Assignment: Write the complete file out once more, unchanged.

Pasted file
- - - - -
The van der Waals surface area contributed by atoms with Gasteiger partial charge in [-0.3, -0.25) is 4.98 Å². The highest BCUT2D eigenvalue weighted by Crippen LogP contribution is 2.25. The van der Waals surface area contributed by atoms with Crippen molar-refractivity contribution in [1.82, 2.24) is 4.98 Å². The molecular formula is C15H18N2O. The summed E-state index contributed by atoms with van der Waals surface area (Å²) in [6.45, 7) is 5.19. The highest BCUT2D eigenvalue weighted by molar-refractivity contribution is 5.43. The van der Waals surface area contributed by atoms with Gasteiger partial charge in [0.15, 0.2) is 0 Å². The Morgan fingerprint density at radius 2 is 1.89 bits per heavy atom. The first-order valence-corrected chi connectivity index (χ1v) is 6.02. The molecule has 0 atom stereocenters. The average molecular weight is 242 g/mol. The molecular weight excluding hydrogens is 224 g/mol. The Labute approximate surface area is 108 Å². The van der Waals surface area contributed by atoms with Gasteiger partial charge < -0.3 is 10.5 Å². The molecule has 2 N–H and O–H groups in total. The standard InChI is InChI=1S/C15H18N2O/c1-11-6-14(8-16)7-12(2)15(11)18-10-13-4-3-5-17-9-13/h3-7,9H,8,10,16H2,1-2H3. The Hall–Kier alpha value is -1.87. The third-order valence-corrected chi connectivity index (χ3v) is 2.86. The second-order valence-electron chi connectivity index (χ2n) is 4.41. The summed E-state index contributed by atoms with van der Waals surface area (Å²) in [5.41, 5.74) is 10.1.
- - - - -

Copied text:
The van der Waals surface area contributed by atoms with Gasteiger partial charge in [-0.3, -0.25) is 4.98 Å². The highest BCUT2D eigenvalue weighted by Crippen LogP contribution is 2.25. The van der Waals surface area contributed by atoms with Crippen molar-refractivity contribution in [1.82, 2.24) is 4.98 Å². The molecular formula is C15H18N2O. The summed E-state index contributed by atoms with van der Waals surface area (Å²) in [6.45, 7) is 5.19. The highest BCUT2D eigenvalue weighted by molar-refractivity contribution is 5.43. The van der Waals surface area contributed by atoms with Gasteiger partial charge in [0.15, 0.2) is 0 Å². The Morgan fingerprint density at radius 2 is 1.89 bits per heavy atom. The first-order valence-corrected chi connectivity index (χ1v) is 6.02. The molecule has 0 atom stereocenters. The average molecular weight is 242 g/mol. The molecular weight excluding hydrogens is 224 g/mol. The Labute approximate surface area is 108 Å². The van der Waals surface area contributed by atoms with Gasteiger partial charge < -0.3 is 10.5 Å². The molecule has 2 N–H and O–H groups in total. The standard InChI is InChI=1S/C15H18N2O/c1-11-6-14(8-16)7-12(2)15(11)18-10-13-4-3-5-17-9-13/h3-7,9H,8,10,16H2,1-2H3. The Hall–Kier alpha value is -1.87. The third-order valence-corrected chi connectivity index (χ3v) is 2.86. The second-order valence-electron chi connectivity index (χ2n) is 4.41. The summed E-state index contributed by atoms with van der Waals surface area (Å²) in [5.41, 5.74) is 10.1.